Methane in the News: Natural gas leak in California creates state of emergency

With the recent natural gas leak in California there have been a lot of questions regarding the effects of natural gas on the environment. The natural gas leak took place in Porter Ranch, California. According to multiple media reports, the first reported leak took place on October 23, 2015 at Aliso Canyon storage well. However it wasn’t until the second major leak on December 4, 2015 that the public was notified of the leak. Some are even calling it the worst environmental disaster in California history. With thousands of people reporting sick from the leak, some are questioning as to why the first leak wasn’t taken more seriously. While the SoCalGas Company and the Department of Energy have told residents that the gas leak has no impending harm to public health, people are reporting dizziness, nausea, shortness of breath, and vomiting. The methane itself is not toxic to humans on a bodily level, however when methane mixes with mercaptan (making methanethiol), people can develop short-term medical issues like the ones noted above. The mercaptan is what gives natural gas its distinction foul smell.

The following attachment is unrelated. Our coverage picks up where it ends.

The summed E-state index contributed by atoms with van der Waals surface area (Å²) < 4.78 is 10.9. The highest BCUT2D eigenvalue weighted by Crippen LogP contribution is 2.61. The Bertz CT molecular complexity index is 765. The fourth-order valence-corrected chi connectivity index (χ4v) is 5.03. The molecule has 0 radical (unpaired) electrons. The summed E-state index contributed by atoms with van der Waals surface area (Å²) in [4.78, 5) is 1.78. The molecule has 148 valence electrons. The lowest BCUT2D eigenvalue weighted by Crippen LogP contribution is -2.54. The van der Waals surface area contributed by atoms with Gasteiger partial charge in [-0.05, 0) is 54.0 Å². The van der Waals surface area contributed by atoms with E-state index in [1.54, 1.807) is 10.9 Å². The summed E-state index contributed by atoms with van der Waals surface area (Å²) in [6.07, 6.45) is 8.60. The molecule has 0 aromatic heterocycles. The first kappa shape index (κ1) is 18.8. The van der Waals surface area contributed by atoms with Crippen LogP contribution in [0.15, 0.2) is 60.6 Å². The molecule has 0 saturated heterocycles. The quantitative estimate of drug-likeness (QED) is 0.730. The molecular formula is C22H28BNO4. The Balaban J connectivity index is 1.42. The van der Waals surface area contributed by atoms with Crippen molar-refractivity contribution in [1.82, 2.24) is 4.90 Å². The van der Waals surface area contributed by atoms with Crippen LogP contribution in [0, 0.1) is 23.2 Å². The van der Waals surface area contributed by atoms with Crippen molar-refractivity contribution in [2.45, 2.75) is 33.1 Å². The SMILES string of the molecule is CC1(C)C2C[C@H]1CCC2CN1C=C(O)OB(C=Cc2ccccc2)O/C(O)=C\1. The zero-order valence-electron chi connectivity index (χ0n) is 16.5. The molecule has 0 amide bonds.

As of January 8, Governor Jerry Brown has declared another State of Emergency where he has ordered SoCalGas to stop future gas injections into the leaking storage well. Now, recently, there have been outcries from residents after finding that SoCalGas failed to halt natural methane gas production in 26 wells after their 2014 inspections showed to be “high risk”. Despite public health officials stating that there are not long-term health effects from exposure to natural gas. Many Porter Ranch residents are demanding that SoCalGas shut down its facilities amid growing health and safety concerns.

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